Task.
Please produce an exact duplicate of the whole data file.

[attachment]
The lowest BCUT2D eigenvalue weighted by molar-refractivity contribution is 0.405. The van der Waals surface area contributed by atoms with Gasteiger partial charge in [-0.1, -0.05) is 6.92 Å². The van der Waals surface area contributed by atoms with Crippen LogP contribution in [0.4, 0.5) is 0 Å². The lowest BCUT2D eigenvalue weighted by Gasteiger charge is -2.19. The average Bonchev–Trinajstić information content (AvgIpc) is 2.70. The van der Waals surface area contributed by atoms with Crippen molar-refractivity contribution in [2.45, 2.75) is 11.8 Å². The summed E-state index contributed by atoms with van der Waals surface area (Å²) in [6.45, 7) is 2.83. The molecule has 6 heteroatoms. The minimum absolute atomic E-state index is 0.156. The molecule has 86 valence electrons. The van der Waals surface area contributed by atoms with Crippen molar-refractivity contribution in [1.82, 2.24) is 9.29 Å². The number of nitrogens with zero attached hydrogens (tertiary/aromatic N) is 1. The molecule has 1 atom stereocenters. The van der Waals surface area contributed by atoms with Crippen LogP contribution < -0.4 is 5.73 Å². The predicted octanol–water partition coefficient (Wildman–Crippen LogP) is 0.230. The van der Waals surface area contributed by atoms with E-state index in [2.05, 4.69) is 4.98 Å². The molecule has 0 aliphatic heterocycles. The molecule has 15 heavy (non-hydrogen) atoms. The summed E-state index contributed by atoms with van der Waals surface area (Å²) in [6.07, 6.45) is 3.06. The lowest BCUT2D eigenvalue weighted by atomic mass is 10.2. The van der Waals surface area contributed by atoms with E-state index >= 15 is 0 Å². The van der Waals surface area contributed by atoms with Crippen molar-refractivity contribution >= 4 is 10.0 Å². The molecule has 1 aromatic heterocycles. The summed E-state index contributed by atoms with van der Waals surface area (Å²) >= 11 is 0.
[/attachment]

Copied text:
The lowest BCUT2D eigenvalue weighted by molar-refractivity contribution is 0.405. The van der Waals surface area contributed by atoms with Gasteiger partial charge in [-0.1, -0.05) is 6.92 Å². The van der Waals surface area contributed by atoms with Crippen LogP contribution in [0.4, 0.5) is 0 Å². The lowest BCUT2D eigenvalue weighted by Gasteiger charge is -2.19. The average Bonchev–Trinajstić information content (AvgIpc) is 2.70. The van der Waals surface area contributed by atoms with Crippen molar-refractivity contribution in [2.45, 2.75) is 11.8 Å². The summed E-state index contributed by atoms with van der Waals surface area (Å²) in [6.45, 7) is 2.83. The molecule has 6 heteroatoms. The minimum absolute atomic E-state index is 0.156. The molecule has 86 valence electrons. The van der Waals surface area contributed by atoms with Crippen molar-refractivity contribution in [1.82, 2.24) is 9.29 Å². The number of nitrogens with zero attached hydrogens (tertiary/aromatic N) is 1. The molecule has 1 atom stereocenters. The van der Waals surface area contributed by atoms with Crippen LogP contribution < -0.4 is 5.73 Å². The predicted octanol–water partition coefficient (Wildman–Crippen LogP) is 0.230. The van der Waals surface area contributed by atoms with E-state index in [2.05, 4.69) is 4.98 Å². The molecule has 0 aliphatic heterocycles. The molecule has 15 heavy (non-hydrogen) atoms. The summed E-state index contributed by atoms with van der Waals surface area (Å²) in [6.07, 6.45) is 3.06. The lowest BCUT2D eigenvalue weighted by atomic mass is 10.2. The van der Waals surface area contributed by atoms with E-state index >= 15 is 0 Å². The van der Waals surface area contributed by atoms with Crippen molar-refractivity contribution >= 4 is 10.0 Å². The molecule has 1 aromatic heterocycles. The summed E-state index contributed by atoms with van der Waals surface area (Å²) >= 11 is 0.